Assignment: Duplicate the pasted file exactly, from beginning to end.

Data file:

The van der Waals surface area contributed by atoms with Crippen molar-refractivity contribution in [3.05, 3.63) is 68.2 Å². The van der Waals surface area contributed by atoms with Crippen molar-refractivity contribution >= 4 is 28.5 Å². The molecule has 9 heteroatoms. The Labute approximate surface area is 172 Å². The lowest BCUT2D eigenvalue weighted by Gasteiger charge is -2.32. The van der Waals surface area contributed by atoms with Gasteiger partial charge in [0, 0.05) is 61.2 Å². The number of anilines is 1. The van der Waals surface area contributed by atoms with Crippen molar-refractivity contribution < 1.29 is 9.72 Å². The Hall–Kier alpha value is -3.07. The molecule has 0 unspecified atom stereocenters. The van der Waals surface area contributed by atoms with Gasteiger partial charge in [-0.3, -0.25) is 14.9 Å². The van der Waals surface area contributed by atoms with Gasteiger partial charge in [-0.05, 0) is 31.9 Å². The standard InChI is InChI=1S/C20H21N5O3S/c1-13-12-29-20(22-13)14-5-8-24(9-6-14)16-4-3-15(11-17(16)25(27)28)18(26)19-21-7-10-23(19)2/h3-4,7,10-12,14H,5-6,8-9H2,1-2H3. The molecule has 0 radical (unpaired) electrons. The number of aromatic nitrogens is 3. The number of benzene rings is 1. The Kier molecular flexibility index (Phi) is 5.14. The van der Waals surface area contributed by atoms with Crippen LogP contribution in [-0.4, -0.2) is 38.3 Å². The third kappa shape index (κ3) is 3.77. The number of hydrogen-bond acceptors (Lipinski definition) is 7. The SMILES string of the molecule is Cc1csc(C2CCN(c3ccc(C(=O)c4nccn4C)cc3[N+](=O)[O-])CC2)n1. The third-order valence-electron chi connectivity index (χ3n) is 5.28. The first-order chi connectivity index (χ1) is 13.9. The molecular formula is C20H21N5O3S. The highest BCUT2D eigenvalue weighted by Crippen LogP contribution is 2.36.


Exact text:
The van der Waals surface area contributed by atoms with Crippen molar-refractivity contribution in [3.05, 3.63) is 68.2 Å². The van der Waals surface area contributed by atoms with Crippen molar-refractivity contribution >= 4 is 28.5 Å². The molecule has 9 heteroatoms. The Labute approximate surface area is 172 Å². The lowest BCUT2D eigenvalue weighted by Gasteiger charge is -2.32. The van der Waals surface area contributed by atoms with Gasteiger partial charge in [0, 0.05) is 61.2 Å². The number of anilines is 1. The van der Waals surface area contributed by atoms with Crippen molar-refractivity contribution < 1.29 is 9.72 Å². The Hall–Kier alpha value is -3.07. The molecule has 0 unspecified atom stereocenters. The van der Waals surface area contributed by atoms with Gasteiger partial charge in [-0.3, -0.25) is 14.9 Å². The van der Waals surface area contributed by atoms with Gasteiger partial charge in [-0.05, 0) is 31.9 Å². The standard InChI is InChI=1S/C20H21N5O3S/c1-13-12-29-20(22-13)14-5-8-24(9-6-14)16-4-3-15(11-17(16)25(27)28)18(26)19-21-7-10-23(19)2/h3-4,7,10-12,14H,5-6,8-9H2,1-2H3. The molecule has 0 radical (unpaired) electrons. The number of aromatic nitrogens is 3. The number of benzene rings is 1. The Kier molecular flexibility index (Phi) is 5.14. The van der Waals surface area contributed by atoms with Crippen LogP contribution in [-0.4, -0.2) is 38.3 Å². The third kappa shape index (κ3) is 3.77. The number of hydrogen-bond acceptors (Lipinski definition) is 7. The SMILES string of the molecule is Cc1csc(C2CCN(c3ccc(C(=O)c4nccn4C)cc3[N+](=O)[O-])CC2)n1. The third-order valence-electron chi connectivity index (χ3n) is 5.28. The first-order chi connectivity index (χ1) is 13.9. The molecular formula is C20H21N5O3S. The highest BCUT2D eigenvalue weighted by Crippen LogP contribution is 2.36.